Last night, the U.S. House of Representatives passed an economic recovery bill, with virtually all Democrats in support, and all Republicans in opposition. The vote of the California delegation was entirely down party lines.
The bill has lots of important health provisions, as outlined by Robert Pear in the New York Times. This includes an increase in Medicaid matching funds, funding for health information technology, and for those who are becoming unemployed and uninsured due to recession, subsidies for COBRA coverage and a temporary expansion of Medicaid.
The Senate is working on their own version of the economic recovery, with many of the same elements, but some important differences.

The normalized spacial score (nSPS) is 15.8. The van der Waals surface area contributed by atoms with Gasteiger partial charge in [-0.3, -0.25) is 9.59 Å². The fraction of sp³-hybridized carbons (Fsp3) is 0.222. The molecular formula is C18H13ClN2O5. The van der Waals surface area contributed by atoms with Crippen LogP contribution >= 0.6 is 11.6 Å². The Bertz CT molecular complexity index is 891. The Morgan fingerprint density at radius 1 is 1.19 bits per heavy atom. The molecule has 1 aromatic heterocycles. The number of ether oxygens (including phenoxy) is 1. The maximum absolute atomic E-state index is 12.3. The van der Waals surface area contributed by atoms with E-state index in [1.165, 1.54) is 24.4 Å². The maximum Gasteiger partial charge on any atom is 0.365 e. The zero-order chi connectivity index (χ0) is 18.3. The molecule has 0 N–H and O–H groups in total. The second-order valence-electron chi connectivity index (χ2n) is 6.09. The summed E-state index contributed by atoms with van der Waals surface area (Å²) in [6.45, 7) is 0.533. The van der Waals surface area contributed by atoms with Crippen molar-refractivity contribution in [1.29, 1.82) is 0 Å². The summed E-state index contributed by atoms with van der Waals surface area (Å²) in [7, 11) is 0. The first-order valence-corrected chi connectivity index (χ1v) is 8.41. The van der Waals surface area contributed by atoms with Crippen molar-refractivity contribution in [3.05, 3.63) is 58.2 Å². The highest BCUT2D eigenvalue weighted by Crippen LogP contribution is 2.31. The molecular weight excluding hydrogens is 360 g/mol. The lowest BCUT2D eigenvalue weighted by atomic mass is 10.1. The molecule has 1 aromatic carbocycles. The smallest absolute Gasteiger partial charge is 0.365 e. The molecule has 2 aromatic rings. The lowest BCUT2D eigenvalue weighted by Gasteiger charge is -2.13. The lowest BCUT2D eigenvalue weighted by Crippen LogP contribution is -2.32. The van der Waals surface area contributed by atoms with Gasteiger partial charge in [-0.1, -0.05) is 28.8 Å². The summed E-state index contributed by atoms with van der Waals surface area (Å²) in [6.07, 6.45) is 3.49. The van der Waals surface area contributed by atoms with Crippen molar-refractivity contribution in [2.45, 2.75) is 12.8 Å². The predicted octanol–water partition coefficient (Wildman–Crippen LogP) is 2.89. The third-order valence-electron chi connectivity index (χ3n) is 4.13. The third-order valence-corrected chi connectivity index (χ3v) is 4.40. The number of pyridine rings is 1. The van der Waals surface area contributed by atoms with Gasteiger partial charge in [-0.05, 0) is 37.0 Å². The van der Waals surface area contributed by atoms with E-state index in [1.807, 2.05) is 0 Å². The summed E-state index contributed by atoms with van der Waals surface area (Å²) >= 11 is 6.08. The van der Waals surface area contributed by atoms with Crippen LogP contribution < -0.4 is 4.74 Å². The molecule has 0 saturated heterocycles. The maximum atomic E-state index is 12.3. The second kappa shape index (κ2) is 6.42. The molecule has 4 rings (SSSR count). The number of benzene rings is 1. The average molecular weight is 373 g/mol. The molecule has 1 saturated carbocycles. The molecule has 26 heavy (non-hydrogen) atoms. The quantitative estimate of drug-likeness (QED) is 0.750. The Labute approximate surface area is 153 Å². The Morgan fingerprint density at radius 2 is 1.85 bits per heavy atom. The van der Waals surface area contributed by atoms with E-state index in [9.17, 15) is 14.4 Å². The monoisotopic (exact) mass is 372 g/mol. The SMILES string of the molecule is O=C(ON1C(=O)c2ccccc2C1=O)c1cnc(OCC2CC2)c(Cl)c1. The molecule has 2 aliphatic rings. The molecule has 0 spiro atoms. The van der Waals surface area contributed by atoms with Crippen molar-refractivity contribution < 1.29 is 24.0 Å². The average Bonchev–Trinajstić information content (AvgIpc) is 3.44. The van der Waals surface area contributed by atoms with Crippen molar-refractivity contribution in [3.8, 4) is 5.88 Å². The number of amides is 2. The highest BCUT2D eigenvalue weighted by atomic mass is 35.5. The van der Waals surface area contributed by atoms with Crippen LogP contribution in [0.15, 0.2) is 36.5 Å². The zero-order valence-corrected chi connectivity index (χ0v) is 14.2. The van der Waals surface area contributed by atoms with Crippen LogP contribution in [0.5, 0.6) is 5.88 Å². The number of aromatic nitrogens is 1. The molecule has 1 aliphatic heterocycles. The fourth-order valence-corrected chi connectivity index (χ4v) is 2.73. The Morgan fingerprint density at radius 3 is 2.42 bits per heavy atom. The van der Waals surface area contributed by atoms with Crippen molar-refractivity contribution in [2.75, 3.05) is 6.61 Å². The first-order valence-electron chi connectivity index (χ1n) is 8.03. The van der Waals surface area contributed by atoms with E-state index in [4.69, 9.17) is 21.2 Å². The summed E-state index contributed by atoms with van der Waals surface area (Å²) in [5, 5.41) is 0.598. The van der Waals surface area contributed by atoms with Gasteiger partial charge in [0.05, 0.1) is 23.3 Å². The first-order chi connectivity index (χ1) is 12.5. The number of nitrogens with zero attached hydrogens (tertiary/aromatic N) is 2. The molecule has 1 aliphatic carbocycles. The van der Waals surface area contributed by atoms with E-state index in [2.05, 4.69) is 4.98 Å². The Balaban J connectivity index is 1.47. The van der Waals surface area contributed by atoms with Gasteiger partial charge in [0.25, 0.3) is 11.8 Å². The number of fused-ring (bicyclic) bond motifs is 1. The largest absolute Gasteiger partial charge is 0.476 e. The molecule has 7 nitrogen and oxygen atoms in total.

Given California’s particularly high 9.3% (!) unemployment rate, our state has a particular interest in two differences:
* The House version offers full federal funding for a temporary expansion in Medicaid for those who are on unemployment or who meet certain income requirements. The Senate does not include this provision at all.
* The House formula for federal Medicaid matching funds partially takes into account the state’s economic climate (such as a high unemployment rate). The Senate version has much less targeting, and the difference for California could be over a billion dollars.
California advocates have a big interest in seeing the House health care provisions prevail, either as the Senate continues to amend and adjust their proposal, or in conference committee.
Also yesterday, SCHIP was up for debate in the U.S. Senate, and all the hostile amendments from Republicans have been defeated, so far. There’s talk that a final vote could happen today.